Creating Something No One Has Seen Before
Artist Dale Chihuly is a magician of sorts. He has suspended elaborate chandeliers over the canals of Venice. He has made glass blossom into elaborate gardens of dazzling flora. He has defied gravity as his massive glass spirals unfurl toward the sky, and he has created crystals and sea anemones that almost seem to merit scientific classification themselves. In short, he has stretched the most fragile of mediums to its absolute limit, creating forms and colors that seem beyond possibility.
And for much of history, they were. Although glassblowing has been practiced since at least the Roman Empire, Chihuly is one of the first to work in such a grand scale, and to elevate what was once a largely decorative form to a fine art. His pieces are visually astounding, and as such, are immediately recognizable: if a work of glass makes you gasp, chances are good that it’s a Chihuly. For the same reason, they are also immensely popular. In 1999, his installation Chihuly in the Light of Jerusalem broke records when it drew over a million visitors to Israel’s Tower of David, and the exhibit Chihuly: Through the Looking Glass (2011) is one of the Boston Museum of Fine Arts’ top five most-visited exhibitions of all time. A recipient of two NEA Visual Arts Fellowships, one in 1975 and the second in 1979, Chihuly today has his work in more than 225 museum collections around the globe.
“People for centuries have been fascinated with glass, colored or crystal,” said Chihuly as he described his work’s appeal. “It transmits light in a special way and at any moment it might break. It’s magic. It’s the most magical of all materials.”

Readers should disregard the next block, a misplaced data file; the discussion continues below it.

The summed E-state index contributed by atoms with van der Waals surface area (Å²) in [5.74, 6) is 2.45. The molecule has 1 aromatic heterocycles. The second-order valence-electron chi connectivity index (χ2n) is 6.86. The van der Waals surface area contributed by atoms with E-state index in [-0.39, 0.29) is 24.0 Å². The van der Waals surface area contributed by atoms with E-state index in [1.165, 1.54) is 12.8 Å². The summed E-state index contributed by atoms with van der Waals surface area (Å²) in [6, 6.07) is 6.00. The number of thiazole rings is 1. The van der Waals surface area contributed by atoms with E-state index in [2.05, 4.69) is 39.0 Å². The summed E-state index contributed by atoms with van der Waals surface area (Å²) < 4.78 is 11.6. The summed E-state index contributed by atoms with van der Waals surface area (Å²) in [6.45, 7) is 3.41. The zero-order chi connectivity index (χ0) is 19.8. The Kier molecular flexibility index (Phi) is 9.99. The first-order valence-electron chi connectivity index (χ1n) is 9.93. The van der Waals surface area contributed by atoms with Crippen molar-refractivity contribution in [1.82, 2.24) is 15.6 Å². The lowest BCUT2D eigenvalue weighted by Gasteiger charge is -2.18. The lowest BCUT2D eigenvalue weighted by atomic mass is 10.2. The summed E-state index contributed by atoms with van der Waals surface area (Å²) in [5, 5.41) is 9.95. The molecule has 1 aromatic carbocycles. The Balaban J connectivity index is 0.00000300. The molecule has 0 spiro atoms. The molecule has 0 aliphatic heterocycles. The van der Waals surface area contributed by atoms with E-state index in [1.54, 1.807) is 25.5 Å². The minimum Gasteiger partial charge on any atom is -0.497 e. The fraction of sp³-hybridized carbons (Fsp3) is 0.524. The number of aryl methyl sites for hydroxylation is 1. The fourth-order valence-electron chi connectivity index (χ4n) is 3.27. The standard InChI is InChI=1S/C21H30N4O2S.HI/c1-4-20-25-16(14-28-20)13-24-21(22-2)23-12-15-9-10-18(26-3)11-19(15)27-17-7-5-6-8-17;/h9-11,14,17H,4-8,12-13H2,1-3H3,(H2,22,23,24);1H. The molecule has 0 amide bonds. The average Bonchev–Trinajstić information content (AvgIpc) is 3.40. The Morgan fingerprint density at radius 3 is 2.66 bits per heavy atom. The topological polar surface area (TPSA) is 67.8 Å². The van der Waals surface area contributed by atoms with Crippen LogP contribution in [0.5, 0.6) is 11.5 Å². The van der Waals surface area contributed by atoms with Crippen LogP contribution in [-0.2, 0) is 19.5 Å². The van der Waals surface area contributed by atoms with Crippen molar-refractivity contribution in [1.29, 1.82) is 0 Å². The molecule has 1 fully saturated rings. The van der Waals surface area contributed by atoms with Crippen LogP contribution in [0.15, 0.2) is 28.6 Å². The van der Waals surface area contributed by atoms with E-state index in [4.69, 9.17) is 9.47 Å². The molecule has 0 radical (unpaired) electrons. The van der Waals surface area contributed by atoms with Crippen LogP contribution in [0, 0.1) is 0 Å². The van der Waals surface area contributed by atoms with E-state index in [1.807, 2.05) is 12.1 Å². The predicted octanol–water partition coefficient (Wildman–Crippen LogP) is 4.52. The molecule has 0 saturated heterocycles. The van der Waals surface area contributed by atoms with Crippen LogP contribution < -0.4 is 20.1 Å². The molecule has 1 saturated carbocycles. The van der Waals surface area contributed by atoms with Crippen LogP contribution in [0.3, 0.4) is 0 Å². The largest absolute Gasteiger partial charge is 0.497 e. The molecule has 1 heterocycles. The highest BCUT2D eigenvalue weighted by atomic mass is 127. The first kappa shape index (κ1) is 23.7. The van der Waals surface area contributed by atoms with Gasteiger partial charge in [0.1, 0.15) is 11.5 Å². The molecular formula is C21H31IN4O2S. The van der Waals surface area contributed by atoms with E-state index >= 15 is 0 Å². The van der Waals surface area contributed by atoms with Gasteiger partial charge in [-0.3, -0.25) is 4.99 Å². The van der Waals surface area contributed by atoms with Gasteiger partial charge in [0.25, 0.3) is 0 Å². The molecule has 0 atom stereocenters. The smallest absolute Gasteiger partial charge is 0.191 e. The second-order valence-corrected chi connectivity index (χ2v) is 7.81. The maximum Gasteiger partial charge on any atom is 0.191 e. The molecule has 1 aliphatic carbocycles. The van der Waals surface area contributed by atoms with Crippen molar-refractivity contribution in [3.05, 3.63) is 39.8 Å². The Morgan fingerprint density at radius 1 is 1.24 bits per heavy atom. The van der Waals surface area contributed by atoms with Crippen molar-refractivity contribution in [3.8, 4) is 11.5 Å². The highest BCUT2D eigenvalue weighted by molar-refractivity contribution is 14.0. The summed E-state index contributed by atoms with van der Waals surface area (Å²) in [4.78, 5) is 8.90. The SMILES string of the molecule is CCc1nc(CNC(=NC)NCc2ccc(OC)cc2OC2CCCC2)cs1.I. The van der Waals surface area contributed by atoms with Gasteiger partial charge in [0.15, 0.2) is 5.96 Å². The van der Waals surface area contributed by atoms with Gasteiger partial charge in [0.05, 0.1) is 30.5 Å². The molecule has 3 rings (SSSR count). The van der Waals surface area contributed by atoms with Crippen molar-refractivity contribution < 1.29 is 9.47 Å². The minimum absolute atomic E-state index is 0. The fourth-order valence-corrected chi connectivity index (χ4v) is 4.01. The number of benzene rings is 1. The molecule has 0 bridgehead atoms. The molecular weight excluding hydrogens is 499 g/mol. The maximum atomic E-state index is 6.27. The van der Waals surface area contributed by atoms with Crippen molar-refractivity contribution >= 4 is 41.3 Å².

Dale Chihuly was born in 1941 in Tacoma, Washington, an area he would later turn into a hotbed for glass. Although he had been an indifferent student, he eventually enrolled at the University of Washington to pursue architecture and interior design, a subject he became interested in after redesigning his mother’s basement. It was when working with fiber arts—whose pliable, durable nature is something of a foil to the rigid fragility of glass—that Chihuly first became intrigued with the properties of what would become his preferred medium.
“I took a weaving class where I incorporated glass shards into woven tapestries,” Chihuly said. Fascinated by the way the shards caught the light, he melted stained glass in his basement over a kiln and fashioned a makeshift pipe. “While I was experimenting in my basement, I blew my first glass bubble and became obsessed with learning everything I could about glassblowing,” he remembered of that day in 1965. “I had never seen glassblowing, but I had a poster of a glassblower on my wall and it provided me with enough of a visual—with an idea—to blow my first bubble of glass.”
From there, he went to work turning this obsession into a calling. In 1966, he enrolled at the University of Wisconsin-Madison, home to the nation’s very first glassblowing program. After receiving his bachelor’s degree in sculpture, he worked at the Haystack Mountain School of Crafts in Deer Isle, Maine, and received a Fulbright grant to study the artisan techniques of Murano, an island off Venice, Italy, famous for its centuries-old glassblowing industry. It was here that Chihuly first observed glassblowers that functioned as teams rather than as individual artists—a rare practice among American glassblowers at the time.